I think there are two different kinds of prologues: story-prologues and world-prologues (with, of course, prologues that exist somewhere in the middle, but as types I think--particularly in the fantasy world--they can be boiled down to these two).
The story-prologue is told as story (showing more than telling; more exposition, etc) and tends to be set further in the past than the main story--possibly something tangential to the immediate action of the main story, but hugely important for where the main story is going (possibly post first-book). A world-prologue is more like the Prologue to The Lord of the Rings: really not necessary for the plot at all, but an introduction to the world.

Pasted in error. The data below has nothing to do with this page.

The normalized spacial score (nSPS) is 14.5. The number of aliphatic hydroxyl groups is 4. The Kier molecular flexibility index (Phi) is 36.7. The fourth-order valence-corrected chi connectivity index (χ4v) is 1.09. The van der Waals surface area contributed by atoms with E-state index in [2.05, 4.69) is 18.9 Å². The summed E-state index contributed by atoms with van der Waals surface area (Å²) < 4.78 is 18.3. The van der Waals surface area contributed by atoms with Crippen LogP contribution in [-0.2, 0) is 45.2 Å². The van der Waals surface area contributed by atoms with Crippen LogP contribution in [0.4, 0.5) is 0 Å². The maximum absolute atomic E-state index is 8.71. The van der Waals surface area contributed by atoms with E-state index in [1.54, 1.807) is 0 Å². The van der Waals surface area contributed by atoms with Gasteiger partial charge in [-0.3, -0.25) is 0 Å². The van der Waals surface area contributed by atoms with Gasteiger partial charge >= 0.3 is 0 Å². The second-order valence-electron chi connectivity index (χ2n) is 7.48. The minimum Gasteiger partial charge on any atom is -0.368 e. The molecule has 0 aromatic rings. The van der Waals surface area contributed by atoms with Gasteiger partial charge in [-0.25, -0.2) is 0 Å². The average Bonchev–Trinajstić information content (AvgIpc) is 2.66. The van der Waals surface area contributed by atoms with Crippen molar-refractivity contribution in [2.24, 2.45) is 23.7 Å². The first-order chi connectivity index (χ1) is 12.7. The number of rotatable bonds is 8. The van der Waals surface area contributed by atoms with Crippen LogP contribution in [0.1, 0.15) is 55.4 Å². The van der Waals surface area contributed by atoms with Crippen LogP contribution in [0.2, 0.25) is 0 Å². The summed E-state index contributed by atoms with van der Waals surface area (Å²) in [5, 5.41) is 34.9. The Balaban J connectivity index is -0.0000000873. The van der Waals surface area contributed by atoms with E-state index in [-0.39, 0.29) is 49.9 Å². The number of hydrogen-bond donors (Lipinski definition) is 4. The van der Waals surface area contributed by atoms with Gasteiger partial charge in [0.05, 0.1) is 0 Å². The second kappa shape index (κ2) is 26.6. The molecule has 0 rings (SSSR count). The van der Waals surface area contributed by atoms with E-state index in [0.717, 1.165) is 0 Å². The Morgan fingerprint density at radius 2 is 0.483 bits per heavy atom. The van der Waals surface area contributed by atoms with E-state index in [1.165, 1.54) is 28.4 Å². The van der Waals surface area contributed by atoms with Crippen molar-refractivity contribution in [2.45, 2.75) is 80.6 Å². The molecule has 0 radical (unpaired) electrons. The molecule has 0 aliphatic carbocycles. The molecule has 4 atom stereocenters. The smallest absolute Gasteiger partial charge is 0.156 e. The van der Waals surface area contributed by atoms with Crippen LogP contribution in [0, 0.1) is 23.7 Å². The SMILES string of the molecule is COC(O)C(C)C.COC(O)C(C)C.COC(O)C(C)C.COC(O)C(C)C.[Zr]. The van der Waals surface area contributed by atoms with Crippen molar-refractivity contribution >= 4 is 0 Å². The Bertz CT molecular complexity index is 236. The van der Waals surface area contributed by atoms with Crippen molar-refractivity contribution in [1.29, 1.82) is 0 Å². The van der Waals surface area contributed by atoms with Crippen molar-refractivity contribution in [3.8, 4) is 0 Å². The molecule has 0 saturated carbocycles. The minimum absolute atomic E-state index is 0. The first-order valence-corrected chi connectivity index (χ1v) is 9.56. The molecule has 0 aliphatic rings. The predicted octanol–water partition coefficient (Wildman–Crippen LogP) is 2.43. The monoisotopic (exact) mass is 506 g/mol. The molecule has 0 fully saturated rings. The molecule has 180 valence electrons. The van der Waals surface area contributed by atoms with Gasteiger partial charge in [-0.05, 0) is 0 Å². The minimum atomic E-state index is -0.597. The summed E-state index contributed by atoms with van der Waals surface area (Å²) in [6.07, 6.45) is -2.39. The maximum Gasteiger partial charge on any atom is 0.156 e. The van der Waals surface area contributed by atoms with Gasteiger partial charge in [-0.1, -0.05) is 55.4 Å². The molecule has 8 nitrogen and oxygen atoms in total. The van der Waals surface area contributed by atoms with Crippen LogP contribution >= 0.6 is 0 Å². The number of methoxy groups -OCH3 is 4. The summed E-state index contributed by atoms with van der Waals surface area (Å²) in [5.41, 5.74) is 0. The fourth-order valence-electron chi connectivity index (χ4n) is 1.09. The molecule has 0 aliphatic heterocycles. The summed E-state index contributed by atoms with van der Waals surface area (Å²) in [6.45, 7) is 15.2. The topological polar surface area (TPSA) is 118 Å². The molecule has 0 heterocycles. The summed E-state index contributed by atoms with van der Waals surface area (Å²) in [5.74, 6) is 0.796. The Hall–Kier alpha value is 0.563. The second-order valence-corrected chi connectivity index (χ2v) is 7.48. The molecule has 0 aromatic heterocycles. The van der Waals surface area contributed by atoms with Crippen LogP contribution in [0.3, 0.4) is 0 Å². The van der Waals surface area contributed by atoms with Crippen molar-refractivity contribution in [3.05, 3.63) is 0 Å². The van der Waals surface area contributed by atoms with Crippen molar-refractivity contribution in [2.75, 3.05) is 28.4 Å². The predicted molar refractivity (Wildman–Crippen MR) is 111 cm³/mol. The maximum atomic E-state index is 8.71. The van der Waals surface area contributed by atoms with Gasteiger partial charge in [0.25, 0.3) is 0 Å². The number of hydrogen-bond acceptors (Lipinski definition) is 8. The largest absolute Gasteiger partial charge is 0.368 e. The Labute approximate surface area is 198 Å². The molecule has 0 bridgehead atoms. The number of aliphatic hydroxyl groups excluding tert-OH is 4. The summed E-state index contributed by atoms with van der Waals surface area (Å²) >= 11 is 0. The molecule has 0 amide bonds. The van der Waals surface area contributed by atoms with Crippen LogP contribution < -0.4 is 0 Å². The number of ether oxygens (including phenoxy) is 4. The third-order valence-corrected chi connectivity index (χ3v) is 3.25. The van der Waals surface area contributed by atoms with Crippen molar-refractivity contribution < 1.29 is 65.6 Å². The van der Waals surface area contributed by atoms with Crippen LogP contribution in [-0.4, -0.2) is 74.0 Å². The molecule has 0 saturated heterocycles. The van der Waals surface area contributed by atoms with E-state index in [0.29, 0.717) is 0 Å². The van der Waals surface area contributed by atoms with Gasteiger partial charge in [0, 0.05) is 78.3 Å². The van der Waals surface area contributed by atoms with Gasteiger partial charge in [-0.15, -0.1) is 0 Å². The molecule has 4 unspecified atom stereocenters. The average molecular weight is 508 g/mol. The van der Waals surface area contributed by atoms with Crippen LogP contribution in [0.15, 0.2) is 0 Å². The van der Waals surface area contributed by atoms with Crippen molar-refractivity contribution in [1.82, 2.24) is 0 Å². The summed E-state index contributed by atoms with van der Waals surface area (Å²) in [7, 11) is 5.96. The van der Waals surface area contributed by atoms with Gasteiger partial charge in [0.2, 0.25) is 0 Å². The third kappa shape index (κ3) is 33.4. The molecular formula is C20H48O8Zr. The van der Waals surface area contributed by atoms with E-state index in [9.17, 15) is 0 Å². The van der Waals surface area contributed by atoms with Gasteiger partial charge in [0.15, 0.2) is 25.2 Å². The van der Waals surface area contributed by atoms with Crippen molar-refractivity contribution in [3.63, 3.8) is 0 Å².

When I was writing my fantasy novel, I initially had a story-prologue masquerading as a world-prologue, but as world-building wasn't really a major focus of the story, the separate prologue ended up being rather redundant, and I folded it over in the later drafts into the main course of the narrative, and it has rather coloured my thinking on them since as generally unnecessary--and even reading the LotR, I don't think I've generally ever started with it; I've started with Chapter 1.
Story-prologues, on the other hand, can be stylistically more useful as a foreshadowing device.
A perfect prologue would balance both varieties: introducing a story as story while also unfolding the world for the reader... but I'm really sure how such a Prologue would differ from Chapter 1. In practice, I think writers (and I include myself) like to use prologues as a crutch to get around a more artful introduction of characters and actions, but I don't know that it need be so.